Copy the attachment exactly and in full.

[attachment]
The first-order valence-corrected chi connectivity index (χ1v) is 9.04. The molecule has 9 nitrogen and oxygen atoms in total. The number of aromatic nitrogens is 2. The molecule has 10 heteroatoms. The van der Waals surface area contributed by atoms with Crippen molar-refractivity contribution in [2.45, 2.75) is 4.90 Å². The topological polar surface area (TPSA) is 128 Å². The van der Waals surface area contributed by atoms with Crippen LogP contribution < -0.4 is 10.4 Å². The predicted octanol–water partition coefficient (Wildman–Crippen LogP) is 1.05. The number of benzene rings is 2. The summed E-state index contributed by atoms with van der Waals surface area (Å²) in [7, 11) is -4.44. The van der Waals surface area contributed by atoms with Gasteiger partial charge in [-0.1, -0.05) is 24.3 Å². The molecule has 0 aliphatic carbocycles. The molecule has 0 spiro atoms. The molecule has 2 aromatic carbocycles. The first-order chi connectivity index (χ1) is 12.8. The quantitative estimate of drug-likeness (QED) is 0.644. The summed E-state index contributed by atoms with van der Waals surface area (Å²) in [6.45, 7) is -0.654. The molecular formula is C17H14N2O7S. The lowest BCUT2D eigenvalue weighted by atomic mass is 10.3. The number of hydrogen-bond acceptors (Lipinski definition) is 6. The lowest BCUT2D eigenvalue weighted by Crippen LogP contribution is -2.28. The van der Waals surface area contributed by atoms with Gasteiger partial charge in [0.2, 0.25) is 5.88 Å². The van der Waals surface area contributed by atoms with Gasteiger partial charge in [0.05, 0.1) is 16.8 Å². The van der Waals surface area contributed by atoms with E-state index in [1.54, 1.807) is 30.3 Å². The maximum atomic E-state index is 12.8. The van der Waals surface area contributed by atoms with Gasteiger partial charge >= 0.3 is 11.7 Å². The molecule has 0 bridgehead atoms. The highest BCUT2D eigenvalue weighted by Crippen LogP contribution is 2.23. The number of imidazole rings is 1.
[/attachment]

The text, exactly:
The first-order valence-corrected chi connectivity index (χ1v) is 9.04. The molecule has 9 nitrogen and oxygen atoms in total. The number of aromatic nitrogens is 2. The molecule has 10 heteroatoms. The van der Waals surface area contributed by atoms with Crippen molar-refractivity contribution in [2.45, 2.75) is 4.90 Å². The topological polar surface area (TPSA) is 128 Å². The van der Waals surface area contributed by atoms with Crippen LogP contribution < -0.4 is 10.4 Å². The predicted octanol–water partition coefficient (Wildman–Crippen LogP) is 1.05. The number of benzene rings is 2. The summed E-state index contributed by atoms with van der Waals surface area (Å²) in [7, 11) is -4.44. The van der Waals surface area contributed by atoms with Gasteiger partial charge in [-0.1, -0.05) is 24.3 Å². The molecule has 0 aliphatic carbocycles. The molecule has 0 spiro atoms. The molecule has 2 aromatic carbocycles. The first-order chi connectivity index (χ1) is 12.8. The quantitative estimate of drug-likeness (QED) is 0.644. The summed E-state index contributed by atoms with van der Waals surface area (Å²) in [6.45, 7) is -0.654. The molecular formula is C17H14N2O7S. The lowest BCUT2D eigenvalue weighted by atomic mass is 10.3. The number of hydrogen-bond acceptors (Lipinski definition) is 6. The lowest BCUT2D eigenvalue weighted by Crippen LogP contribution is -2.28. The van der Waals surface area contributed by atoms with Gasteiger partial charge in [0.2, 0.25) is 5.88 Å². The van der Waals surface area contributed by atoms with Gasteiger partial charge in [0.05, 0.1) is 16.8 Å². The van der Waals surface area contributed by atoms with E-state index in [1.54, 1.807) is 30.3 Å². The maximum atomic E-state index is 12.8. The van der Waals surface area contributed by atoms with Gasteiger partial charge >= 0.3 is 11.7 Å². The molecule has 0 bridgehead atoms. The highest BCUT2D eigenvalue weighted by Crippen LogP contribution is 2.23. The number of imidazole rings is 1.